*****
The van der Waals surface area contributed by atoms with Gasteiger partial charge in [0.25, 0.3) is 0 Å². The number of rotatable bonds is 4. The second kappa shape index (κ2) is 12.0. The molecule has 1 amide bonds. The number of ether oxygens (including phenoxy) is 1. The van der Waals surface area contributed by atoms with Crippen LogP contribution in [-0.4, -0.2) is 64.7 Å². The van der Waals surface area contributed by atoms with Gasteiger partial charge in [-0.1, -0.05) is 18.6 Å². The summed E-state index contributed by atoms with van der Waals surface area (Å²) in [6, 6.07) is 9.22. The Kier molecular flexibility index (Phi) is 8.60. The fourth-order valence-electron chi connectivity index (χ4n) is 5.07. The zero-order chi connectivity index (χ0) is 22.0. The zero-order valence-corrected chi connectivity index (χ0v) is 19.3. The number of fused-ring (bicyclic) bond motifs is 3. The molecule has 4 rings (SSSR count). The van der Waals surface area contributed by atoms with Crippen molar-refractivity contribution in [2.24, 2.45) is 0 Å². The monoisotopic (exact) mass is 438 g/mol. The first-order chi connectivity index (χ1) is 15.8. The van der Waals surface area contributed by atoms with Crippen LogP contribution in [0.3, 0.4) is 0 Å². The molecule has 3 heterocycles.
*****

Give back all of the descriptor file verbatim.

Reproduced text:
The van der Waals surface area contributed by atoms with Gasteiger partial charge in [0.25, 0.3) is 0 Å². The number of rotatable bonds is 4. The second kappa shape index (κ2) is 12.0. The molecule has 1 amide bonds. The number of ether oxygens (including phenoxy) is 1. The van der Waals surface area contributed by atoms with Crippen LogP contribution in [-0.4, -0.2) is 64.7 Å². The van der Waals surface area contributed by atoms with Gasteiger partial charge in [-0.1, -0.05) is 18.6 Å². The summed E-state index contributed by atoms with van der Waals surface area (Å²) in [6, 6.07) is 9.22. The Kier molecular flexibility index (Phi) is 8.60. The fourth-order valence-electron chi connectivity index (χ4n) is 5.07. The zero-order chi connectivity index (χ0) is 22.0. The zero-order valence-corrected chi connectivity index (χ0v) is 19.3. The number of fused-ring (bicyclic) bond motifs is 3. The molecule has 4 rings (SSSR count). The van der Waals surface area contributed by atoms with Crippen molar-refractivity contribution in [2.24, 2.45) is 0 Å². The monoisotopic (exact) mass is 438 g/mol. The first-order chi connectivity index (χ1) is 15.8. The van der Waals surface area contributed by atoms with Crippen LogP contribution in [0.3, 0.4) is 0 Å². The molecule has 3 heterocycles.